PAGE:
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Re: [PATCH i386] Enable -freorder-blocks-and-partition


On 11/19/13 10:24, Teresa Johnson wrote:
On Tue, Nov 19, 2013 at 7:44 AM, Jan Hubicka <hubicka@ucw.cz> wrote:
Martin,
can you, please, generate the updated systemtap with
-freorder-blocks-and-partition enabled?

I am in favour of enabling this - it is usefull pass and it is pointless ot
have passes that are not enabled by default.
Is there reason why this would not work on other ELF target? Is it working
with Darwin and Windows?

I don't know how to test these (I don't see any machines listed in the
gcc compile farm of those types). For Windows, I assume you mean
MinGW, which should be enabled as it is under i386. Should I disable
it there and for Darwin?


This patch enables -freorder-blocks-and-partition by default for x86
at -O2 and up. It is showing some modest gains in cpu2006 performance
with profile feedback and -O2 on an Intel Westmere system. Specifically,
I am seeing consistent improvements in 401.bzip2 (1.5-3%), 483.xalancbmk
(1.5-3%), and 453.povray (2.5-3%), and no apparent regressions.

This actually sounds very good ;)

Lets see how the systemtap graphs goes.  If we will end up with problem
of too many accesses to cold section, I would suggest making cold section
subdivided into .unlikely and .unlikely.part (we could have better name)
with the second consisting only of unlikely parts of hot&normal functions.

This should reduce the problems we are seeing with mistakely identifying
code to be cold because of roundoff errors (and it probably makes sense
in general, too).
We will however need to update gold and ld for that.

Note that I don't think this would help much unless the linker is
changed to move the cold split section close to the hot section. There
is probably some fine-tuning we could do eventually in the linker
under -ffunction-sections without putting the split portions in a
separate section. I.e. clump the split parts together within unlikely.
But hopefully this can all be done later on as follow-on work to boost
the performance further.


Bootstrapped and tested on x86-64-unknown-linux-gnu with a normal
bootstrap, a profiledbootstrap and an LTO profiledbootstrap. All were
configured with --enable-languages=all,obj-c++ and tested for both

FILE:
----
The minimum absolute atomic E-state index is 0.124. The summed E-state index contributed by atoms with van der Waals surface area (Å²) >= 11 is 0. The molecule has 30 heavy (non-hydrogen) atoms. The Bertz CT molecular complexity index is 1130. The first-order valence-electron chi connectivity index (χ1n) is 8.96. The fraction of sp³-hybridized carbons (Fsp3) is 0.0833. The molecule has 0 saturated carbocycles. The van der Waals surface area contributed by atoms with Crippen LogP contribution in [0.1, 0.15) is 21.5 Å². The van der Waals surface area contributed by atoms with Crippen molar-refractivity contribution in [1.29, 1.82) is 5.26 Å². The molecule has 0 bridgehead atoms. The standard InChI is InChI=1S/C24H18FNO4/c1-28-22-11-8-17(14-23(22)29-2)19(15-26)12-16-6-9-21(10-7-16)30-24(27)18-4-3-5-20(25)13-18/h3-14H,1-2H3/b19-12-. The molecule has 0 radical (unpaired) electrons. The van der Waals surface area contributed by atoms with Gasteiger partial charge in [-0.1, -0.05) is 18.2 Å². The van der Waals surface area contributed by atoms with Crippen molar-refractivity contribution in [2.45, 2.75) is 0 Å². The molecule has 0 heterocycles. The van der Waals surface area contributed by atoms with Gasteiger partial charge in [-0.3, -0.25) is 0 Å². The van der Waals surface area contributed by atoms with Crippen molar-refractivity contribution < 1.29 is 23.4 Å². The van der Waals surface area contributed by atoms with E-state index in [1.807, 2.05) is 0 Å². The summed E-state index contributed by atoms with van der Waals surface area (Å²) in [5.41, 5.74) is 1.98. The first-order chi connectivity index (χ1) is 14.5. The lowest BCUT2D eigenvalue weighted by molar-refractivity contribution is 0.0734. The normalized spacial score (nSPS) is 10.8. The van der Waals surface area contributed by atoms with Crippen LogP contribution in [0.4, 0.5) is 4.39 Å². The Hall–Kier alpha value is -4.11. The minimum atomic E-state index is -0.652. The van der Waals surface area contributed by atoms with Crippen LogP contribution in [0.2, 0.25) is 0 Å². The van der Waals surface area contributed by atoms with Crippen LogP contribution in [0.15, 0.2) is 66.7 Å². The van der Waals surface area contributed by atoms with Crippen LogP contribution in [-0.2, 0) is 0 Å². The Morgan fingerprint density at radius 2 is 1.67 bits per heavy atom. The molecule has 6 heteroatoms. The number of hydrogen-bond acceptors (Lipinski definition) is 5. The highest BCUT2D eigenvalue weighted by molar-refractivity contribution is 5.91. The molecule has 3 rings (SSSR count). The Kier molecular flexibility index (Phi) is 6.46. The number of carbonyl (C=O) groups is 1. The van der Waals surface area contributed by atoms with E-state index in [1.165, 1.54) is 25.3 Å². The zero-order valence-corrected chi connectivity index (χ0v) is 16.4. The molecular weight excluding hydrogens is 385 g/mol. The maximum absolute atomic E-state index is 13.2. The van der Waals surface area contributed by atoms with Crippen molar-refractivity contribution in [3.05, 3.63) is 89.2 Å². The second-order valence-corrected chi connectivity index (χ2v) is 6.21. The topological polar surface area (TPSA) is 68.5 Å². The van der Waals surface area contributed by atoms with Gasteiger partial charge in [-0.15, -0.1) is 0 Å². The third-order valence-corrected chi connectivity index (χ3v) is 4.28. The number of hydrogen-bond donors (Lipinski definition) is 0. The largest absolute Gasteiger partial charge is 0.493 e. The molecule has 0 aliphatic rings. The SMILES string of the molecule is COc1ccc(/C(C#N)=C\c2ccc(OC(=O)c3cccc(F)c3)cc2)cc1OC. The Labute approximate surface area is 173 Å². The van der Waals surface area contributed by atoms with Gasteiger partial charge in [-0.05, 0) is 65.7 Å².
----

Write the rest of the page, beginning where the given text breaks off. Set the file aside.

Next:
32 and 64-bit with RUNTESTFLAGS="--target_board=unix\{-m32,-m64\}".

It would be good to enable this for additional targets as a follow on,
but it needs more testing for both correctness and performance on those
other targets (i.e for correctness because I see a number of places
in other config/*/*.c files that do some special handling under this
option for different targets or simply disable it, so I am not sure
how well-tested it is under different architectural constraints).

Ok for trunk?

Thanks,
Teresa

2013-11-19  Teresa Johnson  <tejohnson@google.com>

         * common/config/i386/i386-common.c: Enable
         -freorder-blocks-and-partition at -O2 and up for x86.
         * opts.c (finish_options): Only warn if -freorder-blocks-and-
         partition was set on command line.

You probably mis doc/invoke.texi update.
Thank you for working on this!

Yes, thanks. Here is the patch with the invoke.texi update.

Teresa


2013-11-19  Teresa Johnson  <tejohnson@google.com>

         * common/config/i386/i386-common.c: Enable
         -freorder-blocks-and-partition at -O2 and up for x86.
         * doc/invoke.texi: Update -freorder-blocks-and-partition default.
         * opts.c (finish_options): Only warn if -freorder-blocks-and-
         partition was set on command line.
This is fine.  Glad to see we're getting some good benefits from this code.

FWIW, I would expect the PA to show benefits from this work -- HP showed good results for block positioning and procedure splitting eons ago. A secondary effect you would expect to see would be an increase in the number of long branch stubs (static count), but a decrease in the number of those stubs that actually execute. Measuring those effects would obviously be out-of-scope.

I totally understand that the PA is irrelevant these days, but seeing good results on another architecture would go a long way to answering the question "should this be enabled by default across the board?"

jeff



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